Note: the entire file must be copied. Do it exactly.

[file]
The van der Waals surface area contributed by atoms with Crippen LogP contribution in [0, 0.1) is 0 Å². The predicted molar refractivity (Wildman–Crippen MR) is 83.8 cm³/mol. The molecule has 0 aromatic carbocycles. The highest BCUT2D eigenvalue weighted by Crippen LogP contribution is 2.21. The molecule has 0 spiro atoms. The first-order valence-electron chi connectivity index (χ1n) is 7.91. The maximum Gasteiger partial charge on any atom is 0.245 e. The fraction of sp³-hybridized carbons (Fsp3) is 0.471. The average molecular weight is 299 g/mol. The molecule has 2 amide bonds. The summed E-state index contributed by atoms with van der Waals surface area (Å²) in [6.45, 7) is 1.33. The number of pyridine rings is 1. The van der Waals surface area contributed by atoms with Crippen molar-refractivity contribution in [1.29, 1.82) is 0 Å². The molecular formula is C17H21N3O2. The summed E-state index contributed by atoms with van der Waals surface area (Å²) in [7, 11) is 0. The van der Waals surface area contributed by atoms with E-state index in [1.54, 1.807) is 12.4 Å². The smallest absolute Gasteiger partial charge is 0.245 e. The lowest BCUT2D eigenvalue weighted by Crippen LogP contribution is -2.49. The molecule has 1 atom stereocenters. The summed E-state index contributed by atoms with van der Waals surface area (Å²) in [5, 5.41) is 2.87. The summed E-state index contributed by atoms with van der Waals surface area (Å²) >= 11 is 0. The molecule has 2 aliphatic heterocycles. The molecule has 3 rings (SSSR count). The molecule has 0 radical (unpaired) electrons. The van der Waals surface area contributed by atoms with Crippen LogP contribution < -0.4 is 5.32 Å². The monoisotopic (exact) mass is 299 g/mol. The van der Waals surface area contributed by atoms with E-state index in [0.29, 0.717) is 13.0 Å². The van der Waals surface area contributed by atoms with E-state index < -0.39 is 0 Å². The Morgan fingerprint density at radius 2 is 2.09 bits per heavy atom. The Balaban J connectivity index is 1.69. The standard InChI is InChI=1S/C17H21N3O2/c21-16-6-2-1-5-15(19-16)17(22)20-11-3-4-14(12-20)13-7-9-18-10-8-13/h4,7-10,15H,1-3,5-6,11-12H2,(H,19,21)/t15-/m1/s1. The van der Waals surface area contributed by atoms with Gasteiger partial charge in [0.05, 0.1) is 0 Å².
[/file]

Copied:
The van der Waals surface area contributed by atoms with Crippen LogP contribution in [0, 0.1) is 0 Å². The predicted molar refractivity (Wildman–Crippen MR) is 83.8 cm³/mol. The molecule has 0 aromatic carbocycles. The highest BCUT2D eigenvalue weighted by Crippen LogP contribution is 2.21. The molecule has 0 spiro atoms. The first-order valence-electron chi connectivity index (χ1n) is 7.91. The maximum Gasteiger partial charge on any atom is 0.245 e. The fraction of sp³-hybridized carbons (Fsp3) is 0.471. The average molecular weight is 299 g/mol. The molecule has 2 amide bonds. The summed E-state index contributed by atoms with van der Waals surface area (Å²) in [6.45, 7) is 1.33. The number of pyridine rings is 1. The van der Waals surface area contributed by atoms with Crippen molar-refractivity contribution in [1.29, 1.82) is 0 Å². The molecular formula is C17H21N3O2. The summed E-state index contributed by atoms with van der Waals surface area (Å²) in [7, 11) is 0. The van der Waals surface area contributed by atoms with E-state index in [1.54, 1.807) is 12.4 Å². The smallest absolute Gasteiger partial charge is 0.245 e. The lowest BCUT2D eigenvalue weighted by Crippen LogP contribution is -2.49. The molecule has 1 atom stereocenters. The summed E-state index contributed by atoms with van der Waals surface area (Å²) in [5, 5.41) is 2.87. The summed E-state index contributed by atoms with van der Waals surface area (Å²) >= 11 is 0. The molecule has 2 aliphatic heterocycles. The molecule has 3 rings (SSSR count). The molecule has 0 radical (unpaired) electrons. The van der Waals surface area contributed by atoms with Crippen LogP contribution < -0.4 is 5.32 Å². The monoisotopic (exact) mass is 299 g/mol. The van der Waals surface area contributed by atoms with E-state index in [0.29, 0.717) is 13.0 Å². The van der Waals surface area contributed by atoms with E-state index < -0.39 is 0 Å². The Morgan fingerprint density at radius 2 is 2.09 bits per heavy atom. The Balaban J connectivity index is 1.69. The standard InChI is InChI=1S/C17H21N3O2/c21-16-6-2-1-5-15(19-16)17(22)20-11-3-4-14(12-20)13-7-9-18-10-8-13/h4,7-10,15H,1-3,5-6,11-12H2,(H,19,21)/t15-/m1/s1. The van der Waals surface area contributed by atoms with Gasteiger partial charge in [0.05, 0.1) is 0 Å².